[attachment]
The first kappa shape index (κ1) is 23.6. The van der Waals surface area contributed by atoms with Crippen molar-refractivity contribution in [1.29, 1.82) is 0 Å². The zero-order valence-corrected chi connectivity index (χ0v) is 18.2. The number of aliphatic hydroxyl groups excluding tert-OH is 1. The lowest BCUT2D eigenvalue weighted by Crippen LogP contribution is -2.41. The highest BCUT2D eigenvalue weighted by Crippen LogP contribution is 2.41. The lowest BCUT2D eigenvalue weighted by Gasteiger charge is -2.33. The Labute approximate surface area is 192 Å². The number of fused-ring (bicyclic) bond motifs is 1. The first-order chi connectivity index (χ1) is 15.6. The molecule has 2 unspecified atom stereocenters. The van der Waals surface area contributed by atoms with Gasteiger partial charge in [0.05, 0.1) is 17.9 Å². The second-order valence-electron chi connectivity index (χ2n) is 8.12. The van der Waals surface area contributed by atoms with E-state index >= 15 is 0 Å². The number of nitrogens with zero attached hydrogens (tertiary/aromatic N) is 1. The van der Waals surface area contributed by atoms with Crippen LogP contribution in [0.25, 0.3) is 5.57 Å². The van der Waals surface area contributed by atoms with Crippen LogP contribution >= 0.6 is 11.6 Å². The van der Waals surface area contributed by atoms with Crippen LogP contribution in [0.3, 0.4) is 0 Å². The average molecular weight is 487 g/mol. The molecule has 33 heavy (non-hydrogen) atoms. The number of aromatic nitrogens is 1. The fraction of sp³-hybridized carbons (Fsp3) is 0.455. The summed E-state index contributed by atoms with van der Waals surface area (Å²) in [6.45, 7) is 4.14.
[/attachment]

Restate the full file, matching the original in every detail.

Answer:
The first kappa shape index (κ1) is 23.6. The van der Waals surface area contributed by atoms with Crippen molar-refractivity contribution in [1.29, 1.82) is 0 Å². The zero-order valence-corrected chi connectivity index (χ0v) is 18.2. The number of aliphatic hydroxyl groups excluding tert-OH is 1. The lowest BCUT2D eigenvalue weighted by Crippen LogP contribution is -2.41. The highest BCUT2D eigenvalue weighted by Crippen LogP contribution is 2.41. The lowest BCUT2D eigenvalue weighted by Gasteiger charge is -2.33. The Labute approximate surface area is 192 Å². The number of fused-ring (bicyclic) bond motifs is 1. The first-order chi connectivity index (χ1) is 15.6. The molecule has 2 unspecified atom stereocenters. The van der Waals surface area contributed by atoms with Gasteiger partial charge in [0.05, 0.1) is 17.9 Å². The second-order valence-electron chi connectivity index (χ2n) is 8.12. The van der Waals surface area contributed by atoms with E-state index >= 15 is 0 Å². The number of nitrogens with zero attached hydrogens (tertiary/aromatic N) is 1. The van der Waals surface area contributed by atoms with Crippen LogP contribution in [0.25, 0.3) is 5.57 Å². The van der Waals surface area contributed by atoms with Crippen LogP contribution >= 0.6 is 11.6 Å². The van der Waals surface area contributed by atoms with Crippen LogP contribution in [0.3, 0.4) is 0 Å². The average molecular weight is 487 g/mol. The molecule has 33 heavy (non-hydrogen) atoms. The number of aromatic nitrogens is 1. The fraction of sp³-hybridized carbons (Fsp3) is 0.455. The summed E-state index contributed by atoms with van der Waals surface area (Å²) in [6.45, 7) is 4.14.